Relatedly, some people find that going too low carb affects their sleep negatively. So, you might just be too low. If this is the case, try:

(2) Incorporating more carbs into your diet in general, especially sweet potato and white rice.

Finally, Seth Roberts finds that if he eats breakfast too soon after waking up, then he tends to wake up earlier the following day or days. This is the response of a food expectation system. Your issue is both different (falling asleep v waking up early) yet similar (mistimed hunger). So, consider:

(3) Skipping or delaying breakfasts for several days and tracking the effects.

Finally, following the Jaminets and others from similar posts on this site, consider supplementation:

(4) ZMA (zinc & magnesium) and melatonin are natural supplements that assist falling asleep. Magnesium is a muscle relaxant, and melatonin helps get the falling asleep process under way, via the hormones that blue light suppress (if I recall correctly)

Hope these ideas for self experimentation prove fruitful - good luck

Medium avatar

(2169)

on May 25, 2011
at 08:16 PM

Thanks Eric! I should be taking magnesium anyway because I have really low blood pressure and I'm super susceptible to cold. I didn't know all of that about carbs and sleep. Especially that I shouldn't wake up hungry. The odd thing is that I spent all of Feb and March eating less than 50g/carbs/day and slept like a baby. Now I'm probably around 100g/day. Could I be backwards from everyone else? I'll definitely experiment with the timing of breakfast and see if that helps. I used never want food for at least 45 minutes after I woke up, and now I'm hungry as soon as I open my eyes.

2
531c407095af44ba5bf72868120c4d98

(140)

on May 25, 2011
at 07:33 PM

I have found that in the 7-10 days leading up to my menstrual cycle that I sometimes suffer insomnia. Can you note any correlation? I know we are all different in that respect. I know sometimes for me it is worse some months than others and I consider myself to have a "normal" cycle.

Medium avatar

(2169)

on May 25, 2011
at 08:17 PM

well I just started this new birth control. I've been on it less than a month but longer than 2 weeks. Since you're cycle messes with your sleep pattern, maybe this hormonal BC is messing with mine.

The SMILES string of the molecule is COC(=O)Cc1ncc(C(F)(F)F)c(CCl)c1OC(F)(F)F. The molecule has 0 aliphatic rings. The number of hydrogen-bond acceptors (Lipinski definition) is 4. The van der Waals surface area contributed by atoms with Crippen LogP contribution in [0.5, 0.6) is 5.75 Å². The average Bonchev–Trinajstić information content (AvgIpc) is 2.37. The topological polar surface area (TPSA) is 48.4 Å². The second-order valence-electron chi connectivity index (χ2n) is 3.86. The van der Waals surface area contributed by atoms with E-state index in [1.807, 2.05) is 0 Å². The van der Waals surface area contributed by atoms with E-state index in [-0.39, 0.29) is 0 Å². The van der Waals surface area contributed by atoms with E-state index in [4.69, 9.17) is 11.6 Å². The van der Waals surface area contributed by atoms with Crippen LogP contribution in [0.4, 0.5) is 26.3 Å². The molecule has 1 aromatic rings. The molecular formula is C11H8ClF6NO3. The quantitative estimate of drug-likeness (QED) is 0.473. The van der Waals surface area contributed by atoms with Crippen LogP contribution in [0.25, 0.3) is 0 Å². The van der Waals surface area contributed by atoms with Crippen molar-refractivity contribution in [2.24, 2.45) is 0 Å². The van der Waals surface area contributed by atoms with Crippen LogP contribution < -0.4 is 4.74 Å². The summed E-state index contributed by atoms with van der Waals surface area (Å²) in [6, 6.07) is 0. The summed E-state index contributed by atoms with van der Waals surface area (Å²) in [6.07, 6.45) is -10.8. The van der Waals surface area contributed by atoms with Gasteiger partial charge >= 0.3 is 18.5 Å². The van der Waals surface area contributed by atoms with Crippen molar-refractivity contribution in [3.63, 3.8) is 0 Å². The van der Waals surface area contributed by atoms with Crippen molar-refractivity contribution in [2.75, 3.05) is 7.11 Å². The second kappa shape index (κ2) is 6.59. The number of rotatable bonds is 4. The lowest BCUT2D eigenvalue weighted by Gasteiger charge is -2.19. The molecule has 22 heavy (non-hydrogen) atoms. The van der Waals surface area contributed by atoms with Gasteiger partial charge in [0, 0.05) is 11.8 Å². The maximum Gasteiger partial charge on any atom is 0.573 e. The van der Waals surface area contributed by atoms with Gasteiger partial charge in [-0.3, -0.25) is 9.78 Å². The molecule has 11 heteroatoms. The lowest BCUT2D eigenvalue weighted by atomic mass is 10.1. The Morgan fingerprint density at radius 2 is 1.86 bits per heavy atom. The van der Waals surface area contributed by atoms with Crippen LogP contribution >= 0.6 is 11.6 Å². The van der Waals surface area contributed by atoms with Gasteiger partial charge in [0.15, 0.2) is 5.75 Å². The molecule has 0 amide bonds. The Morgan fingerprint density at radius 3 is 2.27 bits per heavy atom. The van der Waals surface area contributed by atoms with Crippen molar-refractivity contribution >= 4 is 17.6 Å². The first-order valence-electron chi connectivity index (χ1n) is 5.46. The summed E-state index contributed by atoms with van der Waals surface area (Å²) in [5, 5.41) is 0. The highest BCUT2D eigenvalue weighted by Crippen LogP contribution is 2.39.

B4ec9ce369e43ea83f06ee645169cee0

on May 25, 2011
at 11:01 PM

good point NN. Same thing happens to me some months, but the opposite happens on other months... (extreme tiredness - on the couch at night napping and then going to bed).

1
9a5e2da94ad63ea3186dfa494e16a8d1

on May 25, 2011
at 08:20 PM

Sometimes if I am low on sleep for a few days, my body gets into this overdrive mode where I don't sleep at all. This can also happen if I am stressed about something or am eating a poor diet. This goes on for about 7-8 days and then suddenly I crash and get extra sleep for 2-3 days.

Lack of exercise destroys my sleep schedule too. If I go 2-3 days without some kind of exercise, it's possible to fall and stay asleep. Then it can take 2-3 days to get back to normal. So moderate exercise for me every day or every other day is really the only way to go. If I have real blowout exercise and am sore or injured and can't get any for a few days, it puts me back into a bad sleep cycle.

All of that said, all of this is way better with a strict Paleo diet. I have never slept so well for so many weeks in a row.

0
1568416ef28477d1fa29046218d83ddd

(6235)

on May 25, 2011
at 07:47 PM

You might try a standing desk or strong lights upon waking which Seth Roberts found worked for him